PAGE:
July 9, 2018 / 10:26 AM / 2 months ago

Exclusive: France's Total prepares sale of $1.5 billion of UK North Sea fields

LONDON (Reuters) - France’s Total is set to sell a third of its stake in Laggan Tormore gas field along with other oil and gas assets in Britain’s North Sea that could fetch a total of $1.5 billion, four banking and industry sources said.

FILE PHOTO: The logo of French oil giant Total is seen on a flag at La Defense business and financial district in Courbevoie near Paris, France. May 16, 2018. REUTERS/Charles Platiau/File Photo

The divestment will include stakes in a number of smaller fields Total acquired as part of the 2017 $4.95 billion deal to buy the oil and gas division of A.P. Moller-Maersk, the sources said. The deal was completed in March.

Those fields include Golden Eagle, in which Total has a 32 percent stake, as well as Dumbarton (30 percent), Bruce (43 percent) and Keith (25 percent).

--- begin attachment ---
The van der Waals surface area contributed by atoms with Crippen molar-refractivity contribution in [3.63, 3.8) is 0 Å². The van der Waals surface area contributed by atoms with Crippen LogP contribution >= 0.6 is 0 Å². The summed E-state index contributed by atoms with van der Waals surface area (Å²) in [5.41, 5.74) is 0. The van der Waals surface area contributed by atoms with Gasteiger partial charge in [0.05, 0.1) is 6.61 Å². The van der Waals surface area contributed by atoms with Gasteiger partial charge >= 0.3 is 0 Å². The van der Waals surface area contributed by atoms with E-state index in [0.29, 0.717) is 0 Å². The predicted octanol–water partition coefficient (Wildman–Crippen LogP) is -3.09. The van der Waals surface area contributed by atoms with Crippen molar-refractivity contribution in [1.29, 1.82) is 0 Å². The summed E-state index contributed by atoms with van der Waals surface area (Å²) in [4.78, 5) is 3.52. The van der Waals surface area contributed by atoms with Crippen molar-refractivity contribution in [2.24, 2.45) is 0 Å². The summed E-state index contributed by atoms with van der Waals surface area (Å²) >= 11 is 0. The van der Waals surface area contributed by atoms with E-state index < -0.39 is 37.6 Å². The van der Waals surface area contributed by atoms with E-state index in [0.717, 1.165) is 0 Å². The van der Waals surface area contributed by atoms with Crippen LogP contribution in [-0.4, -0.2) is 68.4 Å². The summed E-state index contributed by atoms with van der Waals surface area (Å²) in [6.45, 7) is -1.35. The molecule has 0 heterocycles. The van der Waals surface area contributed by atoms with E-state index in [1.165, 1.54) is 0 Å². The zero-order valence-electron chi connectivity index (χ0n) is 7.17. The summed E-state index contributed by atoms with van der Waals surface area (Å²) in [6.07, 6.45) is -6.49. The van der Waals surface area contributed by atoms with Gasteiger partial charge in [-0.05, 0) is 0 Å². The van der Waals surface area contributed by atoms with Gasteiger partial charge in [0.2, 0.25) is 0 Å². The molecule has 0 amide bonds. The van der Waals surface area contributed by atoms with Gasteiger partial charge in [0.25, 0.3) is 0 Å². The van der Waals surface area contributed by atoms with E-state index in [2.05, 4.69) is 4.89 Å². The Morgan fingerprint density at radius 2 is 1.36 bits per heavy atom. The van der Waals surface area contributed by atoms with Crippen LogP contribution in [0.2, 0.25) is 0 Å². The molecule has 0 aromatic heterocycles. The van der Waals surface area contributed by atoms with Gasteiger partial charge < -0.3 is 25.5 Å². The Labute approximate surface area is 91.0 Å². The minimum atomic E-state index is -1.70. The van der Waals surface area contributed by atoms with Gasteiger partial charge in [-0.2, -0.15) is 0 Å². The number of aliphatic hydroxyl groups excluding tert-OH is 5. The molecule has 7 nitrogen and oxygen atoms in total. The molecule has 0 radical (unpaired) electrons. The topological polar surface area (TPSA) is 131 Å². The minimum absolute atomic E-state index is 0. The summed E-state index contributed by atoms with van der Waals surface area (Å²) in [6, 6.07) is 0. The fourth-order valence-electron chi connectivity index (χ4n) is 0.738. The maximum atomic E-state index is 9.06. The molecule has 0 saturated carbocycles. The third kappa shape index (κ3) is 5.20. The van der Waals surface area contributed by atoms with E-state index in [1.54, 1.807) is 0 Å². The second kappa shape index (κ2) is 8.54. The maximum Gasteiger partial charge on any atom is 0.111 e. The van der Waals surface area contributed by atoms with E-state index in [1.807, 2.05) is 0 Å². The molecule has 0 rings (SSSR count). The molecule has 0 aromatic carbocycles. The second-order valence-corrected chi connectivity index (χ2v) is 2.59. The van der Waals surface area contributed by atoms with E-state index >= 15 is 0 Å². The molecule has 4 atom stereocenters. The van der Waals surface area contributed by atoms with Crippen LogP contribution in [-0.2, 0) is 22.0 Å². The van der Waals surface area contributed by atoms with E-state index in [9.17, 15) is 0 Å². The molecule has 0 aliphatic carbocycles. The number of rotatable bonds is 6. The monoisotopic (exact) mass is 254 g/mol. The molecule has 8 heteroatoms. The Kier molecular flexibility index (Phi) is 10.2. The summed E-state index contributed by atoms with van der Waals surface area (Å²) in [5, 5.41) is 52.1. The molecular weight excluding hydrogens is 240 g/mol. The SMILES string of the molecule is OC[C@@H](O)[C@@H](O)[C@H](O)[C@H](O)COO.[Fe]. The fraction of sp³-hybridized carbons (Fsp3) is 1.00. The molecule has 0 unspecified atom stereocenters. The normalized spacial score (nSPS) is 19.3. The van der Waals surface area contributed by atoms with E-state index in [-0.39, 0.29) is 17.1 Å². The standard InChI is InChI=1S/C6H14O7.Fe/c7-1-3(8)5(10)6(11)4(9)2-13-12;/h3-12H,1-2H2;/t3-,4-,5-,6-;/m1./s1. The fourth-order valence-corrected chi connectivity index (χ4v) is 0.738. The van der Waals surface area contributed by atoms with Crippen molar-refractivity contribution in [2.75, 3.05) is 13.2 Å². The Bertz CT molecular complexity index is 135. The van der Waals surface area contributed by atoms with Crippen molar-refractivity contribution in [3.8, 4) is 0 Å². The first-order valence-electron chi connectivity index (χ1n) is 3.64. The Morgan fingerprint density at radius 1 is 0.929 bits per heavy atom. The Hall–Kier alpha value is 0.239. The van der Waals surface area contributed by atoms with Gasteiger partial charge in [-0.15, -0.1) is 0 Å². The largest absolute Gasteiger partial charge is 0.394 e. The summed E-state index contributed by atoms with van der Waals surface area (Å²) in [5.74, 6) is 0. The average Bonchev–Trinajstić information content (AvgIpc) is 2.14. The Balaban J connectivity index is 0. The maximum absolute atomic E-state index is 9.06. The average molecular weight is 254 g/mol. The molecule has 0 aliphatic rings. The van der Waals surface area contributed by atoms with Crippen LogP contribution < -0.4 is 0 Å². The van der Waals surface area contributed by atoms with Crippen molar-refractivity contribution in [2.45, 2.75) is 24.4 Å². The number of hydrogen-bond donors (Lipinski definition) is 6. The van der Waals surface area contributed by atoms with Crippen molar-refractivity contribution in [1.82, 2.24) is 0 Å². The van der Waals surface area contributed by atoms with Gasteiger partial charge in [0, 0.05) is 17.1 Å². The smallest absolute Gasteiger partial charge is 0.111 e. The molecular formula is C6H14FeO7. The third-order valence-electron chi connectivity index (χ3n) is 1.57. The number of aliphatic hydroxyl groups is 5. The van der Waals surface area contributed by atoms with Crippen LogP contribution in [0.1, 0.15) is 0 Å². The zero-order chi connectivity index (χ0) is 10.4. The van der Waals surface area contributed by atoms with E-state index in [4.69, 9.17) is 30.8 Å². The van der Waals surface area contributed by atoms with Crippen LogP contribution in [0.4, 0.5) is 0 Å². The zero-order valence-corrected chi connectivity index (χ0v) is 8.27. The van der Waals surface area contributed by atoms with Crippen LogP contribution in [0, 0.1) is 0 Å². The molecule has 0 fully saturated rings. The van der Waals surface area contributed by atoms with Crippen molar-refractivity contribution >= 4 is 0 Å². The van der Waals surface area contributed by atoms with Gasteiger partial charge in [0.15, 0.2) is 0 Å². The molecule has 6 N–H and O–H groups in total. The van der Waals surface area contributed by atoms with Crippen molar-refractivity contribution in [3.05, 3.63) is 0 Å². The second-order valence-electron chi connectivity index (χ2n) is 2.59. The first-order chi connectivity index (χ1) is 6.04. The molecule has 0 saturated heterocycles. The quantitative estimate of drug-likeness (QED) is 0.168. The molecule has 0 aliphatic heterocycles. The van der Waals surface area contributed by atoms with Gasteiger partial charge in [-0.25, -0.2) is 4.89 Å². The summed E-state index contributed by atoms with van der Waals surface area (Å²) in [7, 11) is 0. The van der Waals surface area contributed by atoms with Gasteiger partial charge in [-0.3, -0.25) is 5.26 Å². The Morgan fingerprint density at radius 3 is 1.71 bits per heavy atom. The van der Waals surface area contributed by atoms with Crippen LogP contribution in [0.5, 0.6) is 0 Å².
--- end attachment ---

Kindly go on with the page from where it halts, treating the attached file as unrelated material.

Bank of America Merrill Lynch will run the sale of the 20 percent stake in Laggan Tormore process, which leave Total with a 40 percent stake once complete. Investment bank Lambert Energy will lead the sale of the other stakes.

Total and Lambart Energy declined to comment. Bank of America Merrill Lynch did not respond to a request for comment.

The sale is part of a broad change of guard in the aging North Sea where veteran players are seeking to dispose of older fields with declining production while new, nimbler companies believe they can squeeze out more value.

Last week, Chevron said it was preparing to sell its fields in the central North Sea. Royal Dutch Shell and BP have also sold a large number of fields in recent years.

The Laggan Tormore gas field, in which Total now has 60 percent, started production in February 2016 and can produce up to 90,000 barrels of oil equivalent per day.

Any deal for the Bruce and Keith fields is likely to be complicated, however.

London-listed Serica Energy, which agreed to acquire stakes in Bruce, Keith and the adjacent Rhum field from BP last year, is seeking a waiver from the U.S. government to allow it to operate Rhum, which is 50 percent owned by Iran’s national oil company, as Washington prepares to re-impose sanctions on Tehran.

Without a waiver, the field will have to shut down, leaving Bruce and Keith holding little value, the sources said.

Editing by Edmund Blair

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